The rare Iran-UAE meeting, though largely dealing with promoting cross-strait business interactions and fighting criminal activities, raised some speculation as to whether Abu Dhabi was softening its stance toward Tehran. Some linked it to the UAE's recent drawdown of forces fighting alongside a Saudi-led coalition against a Yemeni Zaidi Shiite Muslim rebel group, known as the Houthis or Ansar Allah, which they suspected of receiving Iranian backing.

Emirati State Minister for Foreign Affairs Anwar Gargash dispelled this account Friday, tweeting that the UAE would redeploy forces in the contested Yemeni port city of Al-Hodeidah after "an expanded dialogue within the coalition" headed by Saudi Arabia. He said that, "as for the Iranian issue, our common position is to avoid confrontation and give priority to political action."

Russian Deputy Foreign Minister Sergei Ryabkov called Monday on the U.S. to clarify its stance when it came to the Middle East, saying his government would "support any U.S. moves that are aimed not at rising tensions, particularly in the Persian Gulf, but at finding ways to build dialogue and resolve issues," the state-run Tass Russian News Agency reported. Elsewhere, Washington was also split with Moscow and Tehran over their support for the Syrian government against a rebel and jihadi uprising once backed by the U.S. and several regional allies including Israel, Qatar and Saudi Arabia, but now primarily sponsored by Turkey, which works with Iran and Russia as part of a peace process.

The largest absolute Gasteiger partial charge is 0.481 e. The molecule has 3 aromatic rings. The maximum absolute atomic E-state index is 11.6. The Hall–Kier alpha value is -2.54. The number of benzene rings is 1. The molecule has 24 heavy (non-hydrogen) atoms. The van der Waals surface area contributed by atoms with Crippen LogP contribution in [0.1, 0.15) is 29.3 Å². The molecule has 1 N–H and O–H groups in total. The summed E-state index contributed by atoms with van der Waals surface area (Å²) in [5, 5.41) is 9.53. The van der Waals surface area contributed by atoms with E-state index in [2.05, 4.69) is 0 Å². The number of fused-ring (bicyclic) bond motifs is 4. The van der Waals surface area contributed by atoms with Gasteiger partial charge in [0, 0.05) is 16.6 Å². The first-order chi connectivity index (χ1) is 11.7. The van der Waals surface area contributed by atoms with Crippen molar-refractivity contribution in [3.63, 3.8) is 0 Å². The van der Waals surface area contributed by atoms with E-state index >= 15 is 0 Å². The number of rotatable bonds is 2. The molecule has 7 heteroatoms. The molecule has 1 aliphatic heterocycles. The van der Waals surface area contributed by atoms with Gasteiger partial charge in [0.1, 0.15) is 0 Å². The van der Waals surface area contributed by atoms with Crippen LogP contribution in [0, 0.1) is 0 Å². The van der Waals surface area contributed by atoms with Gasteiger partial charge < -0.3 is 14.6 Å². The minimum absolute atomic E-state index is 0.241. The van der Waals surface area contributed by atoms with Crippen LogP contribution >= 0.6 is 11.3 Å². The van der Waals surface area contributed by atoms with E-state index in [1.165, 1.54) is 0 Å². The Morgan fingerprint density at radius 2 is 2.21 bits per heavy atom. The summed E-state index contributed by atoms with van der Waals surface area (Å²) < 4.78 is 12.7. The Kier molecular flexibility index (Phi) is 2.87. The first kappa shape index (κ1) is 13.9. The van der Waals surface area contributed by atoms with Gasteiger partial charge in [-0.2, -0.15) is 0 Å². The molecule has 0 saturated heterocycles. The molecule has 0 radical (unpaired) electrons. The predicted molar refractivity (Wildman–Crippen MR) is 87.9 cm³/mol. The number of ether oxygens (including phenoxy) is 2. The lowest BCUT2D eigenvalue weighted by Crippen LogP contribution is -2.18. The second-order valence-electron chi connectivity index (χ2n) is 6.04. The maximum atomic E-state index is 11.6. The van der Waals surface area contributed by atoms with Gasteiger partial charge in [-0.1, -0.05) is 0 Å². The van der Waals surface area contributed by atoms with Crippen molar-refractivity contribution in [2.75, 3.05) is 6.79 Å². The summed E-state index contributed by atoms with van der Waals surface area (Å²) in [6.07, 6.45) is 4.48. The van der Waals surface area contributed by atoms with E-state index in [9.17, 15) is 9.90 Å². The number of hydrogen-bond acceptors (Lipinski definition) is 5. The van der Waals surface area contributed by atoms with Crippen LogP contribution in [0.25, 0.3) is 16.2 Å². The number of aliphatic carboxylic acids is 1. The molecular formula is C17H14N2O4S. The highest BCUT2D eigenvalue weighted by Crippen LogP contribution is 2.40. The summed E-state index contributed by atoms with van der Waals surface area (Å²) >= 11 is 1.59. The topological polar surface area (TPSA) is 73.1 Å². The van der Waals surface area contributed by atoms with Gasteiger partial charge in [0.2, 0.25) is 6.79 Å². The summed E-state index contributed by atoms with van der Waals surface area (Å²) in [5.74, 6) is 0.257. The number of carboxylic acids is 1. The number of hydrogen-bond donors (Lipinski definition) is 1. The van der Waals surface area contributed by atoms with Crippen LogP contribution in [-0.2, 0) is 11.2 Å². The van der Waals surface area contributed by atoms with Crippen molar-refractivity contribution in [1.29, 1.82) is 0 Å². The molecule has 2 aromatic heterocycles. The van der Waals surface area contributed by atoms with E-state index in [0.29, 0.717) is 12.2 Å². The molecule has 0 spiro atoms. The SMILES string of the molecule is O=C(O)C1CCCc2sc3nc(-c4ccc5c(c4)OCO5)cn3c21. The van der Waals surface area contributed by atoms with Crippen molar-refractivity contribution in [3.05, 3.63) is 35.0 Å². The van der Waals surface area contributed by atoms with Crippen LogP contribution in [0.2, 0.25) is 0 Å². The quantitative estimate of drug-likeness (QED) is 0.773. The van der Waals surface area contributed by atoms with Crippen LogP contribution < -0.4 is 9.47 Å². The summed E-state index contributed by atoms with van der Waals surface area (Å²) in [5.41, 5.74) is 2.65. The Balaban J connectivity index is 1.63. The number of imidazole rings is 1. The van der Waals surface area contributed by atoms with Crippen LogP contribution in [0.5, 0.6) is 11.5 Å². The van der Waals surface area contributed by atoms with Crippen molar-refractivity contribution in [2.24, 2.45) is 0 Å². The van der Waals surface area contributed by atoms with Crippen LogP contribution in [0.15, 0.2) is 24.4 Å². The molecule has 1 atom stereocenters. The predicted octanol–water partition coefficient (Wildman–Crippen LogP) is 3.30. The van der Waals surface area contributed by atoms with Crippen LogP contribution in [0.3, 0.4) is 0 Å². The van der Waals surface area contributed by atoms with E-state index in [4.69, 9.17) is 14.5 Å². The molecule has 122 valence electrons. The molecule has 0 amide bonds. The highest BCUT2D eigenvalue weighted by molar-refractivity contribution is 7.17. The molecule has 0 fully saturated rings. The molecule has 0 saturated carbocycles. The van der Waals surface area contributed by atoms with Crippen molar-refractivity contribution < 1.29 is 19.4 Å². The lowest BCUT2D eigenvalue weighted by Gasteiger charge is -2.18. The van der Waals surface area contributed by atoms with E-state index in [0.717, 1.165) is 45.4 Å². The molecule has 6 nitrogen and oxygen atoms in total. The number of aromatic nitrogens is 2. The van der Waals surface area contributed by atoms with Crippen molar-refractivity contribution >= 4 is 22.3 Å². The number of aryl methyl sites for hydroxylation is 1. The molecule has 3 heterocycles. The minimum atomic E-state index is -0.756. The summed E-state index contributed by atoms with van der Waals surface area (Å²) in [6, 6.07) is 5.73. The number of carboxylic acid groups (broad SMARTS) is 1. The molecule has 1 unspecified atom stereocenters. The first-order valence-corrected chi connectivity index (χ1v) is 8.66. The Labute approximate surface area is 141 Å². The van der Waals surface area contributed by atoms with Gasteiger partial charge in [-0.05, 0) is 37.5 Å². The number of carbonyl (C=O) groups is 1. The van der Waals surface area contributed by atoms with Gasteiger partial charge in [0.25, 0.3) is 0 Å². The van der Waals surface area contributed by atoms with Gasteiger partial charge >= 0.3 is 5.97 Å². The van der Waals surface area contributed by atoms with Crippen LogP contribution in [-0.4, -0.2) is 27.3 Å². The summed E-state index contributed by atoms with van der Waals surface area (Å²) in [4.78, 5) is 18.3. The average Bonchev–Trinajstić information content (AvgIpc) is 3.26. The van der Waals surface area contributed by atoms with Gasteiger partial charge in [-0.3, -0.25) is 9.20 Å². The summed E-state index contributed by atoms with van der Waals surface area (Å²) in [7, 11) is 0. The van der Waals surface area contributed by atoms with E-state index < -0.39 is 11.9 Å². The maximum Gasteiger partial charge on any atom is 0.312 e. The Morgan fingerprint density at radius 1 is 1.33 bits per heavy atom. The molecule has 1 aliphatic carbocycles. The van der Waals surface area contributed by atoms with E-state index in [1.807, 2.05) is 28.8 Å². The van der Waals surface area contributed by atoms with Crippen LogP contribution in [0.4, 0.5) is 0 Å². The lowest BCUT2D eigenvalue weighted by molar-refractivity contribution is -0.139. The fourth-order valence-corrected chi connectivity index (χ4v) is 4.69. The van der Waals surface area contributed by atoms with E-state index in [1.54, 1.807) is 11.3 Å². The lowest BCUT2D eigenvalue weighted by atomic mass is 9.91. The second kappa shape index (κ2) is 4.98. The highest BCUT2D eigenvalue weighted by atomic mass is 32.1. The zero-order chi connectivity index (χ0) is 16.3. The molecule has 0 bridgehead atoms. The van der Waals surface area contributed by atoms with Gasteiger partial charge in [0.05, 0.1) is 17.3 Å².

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Russian Deputy Foreign Minister Sergei Ryabkov gives a press conference on the 1987 Intermediate-Range Nuclear Forces (INF) Treaty in Moscow, August 5. Russia has mostly backed Iran in its dispute with the U.S. over recent unrest in the Persian Gulf region. KIRILL KUDRYAVTSEV/AFP/Getty Images

While Trump has signaled much greater willingness to work with Russia than with Iran, ties between Washington and Moscow have still continued to deteriorate since the Republican leader took office in 2017. Secretary of State Mike Pompeo announced sanctions against Russia over its alleged role in the poisoning of ex-double agent Sergei Skripal in the U.K. last year.

The same day Pompeo announced these measures, which Zarif also described as "economic terrorism" on Twitter, the top U.S. diplomat also announced the country's withdrawal from the 1987 Intermediate-range Nuclear Forces (INF) Treaty banning land-based missiles ranging to 310 to 3,420 miles. Washington and Moscow have both accused one another of violating the pact though Pompeo said that "Russia bears sole responsibility for the demise of the treaty."

"The haste, with which these actions are apparently leading to the flight tests of new intermediate-range missile systems, the work on which has proceeded in the United States in recent years and the surprising speed, at which the issue of deploying the corresponding systems somewhere in Asia is being translated into the practical plane — all these factors are extra arguments in our favor, in favor of Russia, which said from the very outset that the problem is not related to this or that move on our part but that the problem is related to the situation in other regions and the circumstances which are internally analyzed in Washington from the viewpoint of what could be done to build up the American potential precisely in those regions," Ryabkov said, according to Tass.

Ryabkov indicated last month that Russia was "starting to gear up for a potential deployment of U.S. intermediate-range ground missiles" and that "decisions on response measures are being implemented."